Former Duncan man found guilty of sexual assault of 14-year-old

Corey Joseph Scribner was found guilty in a Duncan courthouse on Nov. 5

A former Duncan man was found guilty last month of three charges relating to a sexual relationship he had with a then-14-year-old-girl in 2015 and 2016.

Corey Joseph Scribner was found guilty in a Duncan courthouse on Nov. 5 of sexually touching a person under 16, sexual assault, and communication to facilitate the commission of sexual offences.

Scribner denied that he was involved, and said he had never met or had contact with the complainant, saying it was a case of mistaken identity, but B.C. Supreme Court Justice Robin Baird concluded that Scribner was, in fact, the perpetrator.

“I dismiss the accused’s evidence in its entirety as an obvious and brazen fabrication clumsily manufactured to save his own skin,” Baird said in his judgment. “I find that he was most certainly the person who communicated with [the complainant] for sexual purposes and who twice had sexual intercourse with her. [The complainant]’s evidence that she notified the accused about her tender age was nowhere contradicted in evidence. I find beyond a reasonable doubt that this accused was fully aware that he was sexually abusing a child.”

In November 2015, the complainant, identified in court as “D.A.” to protect her identity, sent out messages on social media apps Whisper and Snapchat, which led to near-daily communication with a particular respondent, who identified himself as a 28-year-old volunteer firefighter named “Marcus.” He initiated “sexting,” and when she told him she was only 14 years old, he replied, “A girl is a girl.”

Later that month, D.A. invited “Marcus” to her home while her mother was at work, and the two had intercourse. Their correspondence continued through December, and they exchanged photographs, including a selfie of the accused. On Jan. 1, 2016, “Marcus” arranged to meet her again. He picked her up and they drove to a parking lot at Vancouver Island University, where they had intercourse again.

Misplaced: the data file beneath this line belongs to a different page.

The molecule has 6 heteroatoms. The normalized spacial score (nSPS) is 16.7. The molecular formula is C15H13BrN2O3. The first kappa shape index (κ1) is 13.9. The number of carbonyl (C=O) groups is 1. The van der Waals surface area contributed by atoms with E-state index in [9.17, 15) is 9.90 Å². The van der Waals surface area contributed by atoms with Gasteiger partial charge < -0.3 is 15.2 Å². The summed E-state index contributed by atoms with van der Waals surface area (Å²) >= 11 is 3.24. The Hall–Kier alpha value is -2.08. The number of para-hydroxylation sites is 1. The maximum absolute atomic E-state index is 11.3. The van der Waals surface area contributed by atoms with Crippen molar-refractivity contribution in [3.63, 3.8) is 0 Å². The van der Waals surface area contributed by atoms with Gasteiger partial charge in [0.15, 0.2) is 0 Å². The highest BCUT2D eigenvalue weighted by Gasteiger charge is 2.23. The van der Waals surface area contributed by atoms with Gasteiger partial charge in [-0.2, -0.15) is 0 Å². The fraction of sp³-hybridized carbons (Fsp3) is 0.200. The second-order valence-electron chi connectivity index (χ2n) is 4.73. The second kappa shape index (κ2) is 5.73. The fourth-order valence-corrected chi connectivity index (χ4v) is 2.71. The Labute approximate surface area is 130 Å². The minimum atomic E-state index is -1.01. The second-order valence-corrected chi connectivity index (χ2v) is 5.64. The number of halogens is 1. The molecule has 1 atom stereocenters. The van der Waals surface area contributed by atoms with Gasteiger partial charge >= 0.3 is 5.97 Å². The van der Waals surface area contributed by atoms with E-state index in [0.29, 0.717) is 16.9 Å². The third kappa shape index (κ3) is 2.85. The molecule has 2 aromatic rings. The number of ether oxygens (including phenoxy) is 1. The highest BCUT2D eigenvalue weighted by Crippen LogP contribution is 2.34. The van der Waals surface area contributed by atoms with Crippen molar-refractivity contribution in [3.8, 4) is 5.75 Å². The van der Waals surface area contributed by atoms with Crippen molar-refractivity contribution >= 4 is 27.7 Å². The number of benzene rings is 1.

After the second encounter, D.A. blocked the accused on social media. A few weeks later, she saw him in his place of work and learned from another employee that his name was Corey Scribner and that he was a volunteer firefighter. She didn’t tell anyone about it at the time, but told her parents about the encounters in July 2016, and made a statement to the North Cowichan/Duncan RCMP, identifying Scribner as the suspect.

During his arrest on July 20, 2016, police seized two mobile phones from his truck, one of which included Whisper messages from June and July 2016 sent under the alias “skippitydoo,” in which the sender identified himself as a firefighter or first responder.

After his initial arrest, Scribner missed a date for a preliminary inquiry in March 2017 and a warrant was issued for his arrest. In the meantime, he moved to Surrey, and was located and contacted by Surrey RCMP in January 2018. He initially fled from B.C. to avoid arrest, but was apprehended at his home in Surrey on Feb. 22, 2018.

Scribner was living with a common-law partner at the time, who was pregnant, and her testimony in the trial corroborated D.A.’s timelines. When he moved to Surrey, he was awaiting the arrival of a new baby with a different partner.

Much of Scribner’s defence hinged on the fact that D.A. wears glasses, but admitted she was not wearing them at the time of either encounter, and that both encounters took place at night, which made it difficult to identify who “Marcus” actually was. Justice Baird discounted that likelihood.

“There was no mistake or doubt in her mind about who he was,” he said.

Scribner’s sentencing is scheduled for April 9, 2020 in Duncan court.

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